“You know what... that’ll do,” I said, now in a semi-mad panic.
“That one with the... er... the one that... yes the... er ....  Lancome Paris 300 Bisque mattifying silky pressed powder?! – THAT one. The translucent one!
“Sorry? Oh, do I want a brush to apply? Um... no... yes... *panic-stricken glance at Jacks...* yes!”
“And SORRY... How much?!” Wow.
Job done.
Does it feel weird to wear make up?! Hell yes.
Will I ever get used to it? Hell no.
I have to admit that I have worn it before once or twice for catwalk shows and shoots and things but NEVER on a daily basis.
It's always been applied on/for me.
I've never really taken note of how girls do it.
And I've sure as hell never gone shopping for it.
You see, once again, I have no term of reference.
Too much application and I look like the Satsuma-skinned English antiques expert and TV presenter, David Dickinson.
Too little and I look greasy.

WARNING: Too much application is bad for skin, and popularity

And how do you do this?!

Nope, haven't a clue...

And I have to put it on myself which, I can tell you, has been met with some hilarity from co-workers.
But my producer’s right, if it’s a choice of wearing this stuff and temporarily rescinding my man card, or looking like a greasy weirdo under the bright and hot lights, (yes if you didn’t realise from the above verse, I’m vain!) I know which I’d prefer.
So yes... it’s been an interesting couple of weeks.
The ‘training’ for my new job consisted of me doing my first ‘live’ in the studio.
Nothing like being thrown in the deep end eh? But it’s the best way to learn right? Sink or swim.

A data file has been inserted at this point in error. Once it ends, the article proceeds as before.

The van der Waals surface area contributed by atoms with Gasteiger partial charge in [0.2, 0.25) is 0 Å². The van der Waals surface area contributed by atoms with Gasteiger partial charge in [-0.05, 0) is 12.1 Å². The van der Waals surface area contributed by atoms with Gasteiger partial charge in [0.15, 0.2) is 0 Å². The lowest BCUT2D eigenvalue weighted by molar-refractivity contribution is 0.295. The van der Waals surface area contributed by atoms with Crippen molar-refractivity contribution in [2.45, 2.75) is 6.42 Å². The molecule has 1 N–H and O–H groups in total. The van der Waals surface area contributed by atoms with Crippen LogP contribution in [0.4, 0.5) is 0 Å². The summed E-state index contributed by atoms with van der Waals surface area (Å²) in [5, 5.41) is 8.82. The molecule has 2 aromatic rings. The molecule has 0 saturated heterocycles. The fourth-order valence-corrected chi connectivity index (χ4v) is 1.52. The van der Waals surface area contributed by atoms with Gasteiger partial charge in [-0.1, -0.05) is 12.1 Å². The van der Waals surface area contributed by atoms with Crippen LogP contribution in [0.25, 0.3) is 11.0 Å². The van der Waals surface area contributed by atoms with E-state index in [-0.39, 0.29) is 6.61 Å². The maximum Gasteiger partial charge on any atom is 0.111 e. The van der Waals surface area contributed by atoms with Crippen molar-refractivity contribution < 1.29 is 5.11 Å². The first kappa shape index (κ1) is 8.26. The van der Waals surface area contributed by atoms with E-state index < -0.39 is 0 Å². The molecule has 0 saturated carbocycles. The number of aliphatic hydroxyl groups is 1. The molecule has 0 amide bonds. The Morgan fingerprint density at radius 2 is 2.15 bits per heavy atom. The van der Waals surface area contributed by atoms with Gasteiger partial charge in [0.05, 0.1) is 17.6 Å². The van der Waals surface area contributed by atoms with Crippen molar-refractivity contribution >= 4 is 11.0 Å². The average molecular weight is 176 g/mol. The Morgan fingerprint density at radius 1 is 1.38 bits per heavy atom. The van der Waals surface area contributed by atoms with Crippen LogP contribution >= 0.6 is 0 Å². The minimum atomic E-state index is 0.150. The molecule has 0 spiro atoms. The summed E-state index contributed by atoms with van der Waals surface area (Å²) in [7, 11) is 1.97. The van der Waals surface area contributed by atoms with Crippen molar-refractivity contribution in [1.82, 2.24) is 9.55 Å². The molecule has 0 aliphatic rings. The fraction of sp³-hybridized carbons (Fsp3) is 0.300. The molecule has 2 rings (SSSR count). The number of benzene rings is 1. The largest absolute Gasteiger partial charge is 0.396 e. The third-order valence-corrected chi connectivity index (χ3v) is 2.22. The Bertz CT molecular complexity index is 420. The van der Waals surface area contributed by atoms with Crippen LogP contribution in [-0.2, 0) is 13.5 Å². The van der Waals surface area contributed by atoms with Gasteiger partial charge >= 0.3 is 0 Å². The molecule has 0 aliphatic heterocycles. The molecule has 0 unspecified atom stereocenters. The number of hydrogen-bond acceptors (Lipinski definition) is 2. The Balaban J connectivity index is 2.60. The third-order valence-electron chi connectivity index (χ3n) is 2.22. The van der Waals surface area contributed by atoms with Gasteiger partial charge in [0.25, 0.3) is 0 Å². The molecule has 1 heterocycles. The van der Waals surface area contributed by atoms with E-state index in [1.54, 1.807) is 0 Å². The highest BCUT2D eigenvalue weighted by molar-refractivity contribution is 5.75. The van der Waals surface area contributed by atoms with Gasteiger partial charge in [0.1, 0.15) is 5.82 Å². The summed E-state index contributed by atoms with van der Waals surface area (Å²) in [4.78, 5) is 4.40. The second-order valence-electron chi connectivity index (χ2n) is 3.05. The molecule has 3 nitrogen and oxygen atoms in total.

Within two days we established some silly habits that I have.
When reading the tele-prompter I seem to occasionally clap my hands, tap the desk in front of me, or lean my head to one side – or do all three. Why? Not sure, it’s weird.
I’m working on it, and I think it’s just down to gaining confidence in this new role.
But hey, I couldn’t do it without giving people the chance to rib me about something right?!
I’m just glad I didn’t say “sh*t” and “f*ck” live into the camera on my first day like an American anchorman did on his first day – which bizarrely happened to be the same day as I started.
Anyhow, as far as first weeks go, it's been awesome. It’s stupid amounts of fun, and we’ve got an amazingly talented and super lovely team at U-T TV.
I finally realised the meaning of the word ‘promotion’ when I opened up the paper last Sunday to see a full page picture of me staring back at myself.

I tell you, I nearly choked on my cornflakes.
My mum’s response...? “Nice tan, or is that make-up?!”
Thanks mum.
Anyhow aside from the new career on the box, I’ve also had to deal with beginning my new life living here in San Diego.
Starting from scratch doesn’t even remotely cover it.
I felt like a Bob Dylan-type character arriving in California with nothing but a bag of clothes and a guitar.
Still, it’s all rock and roll right?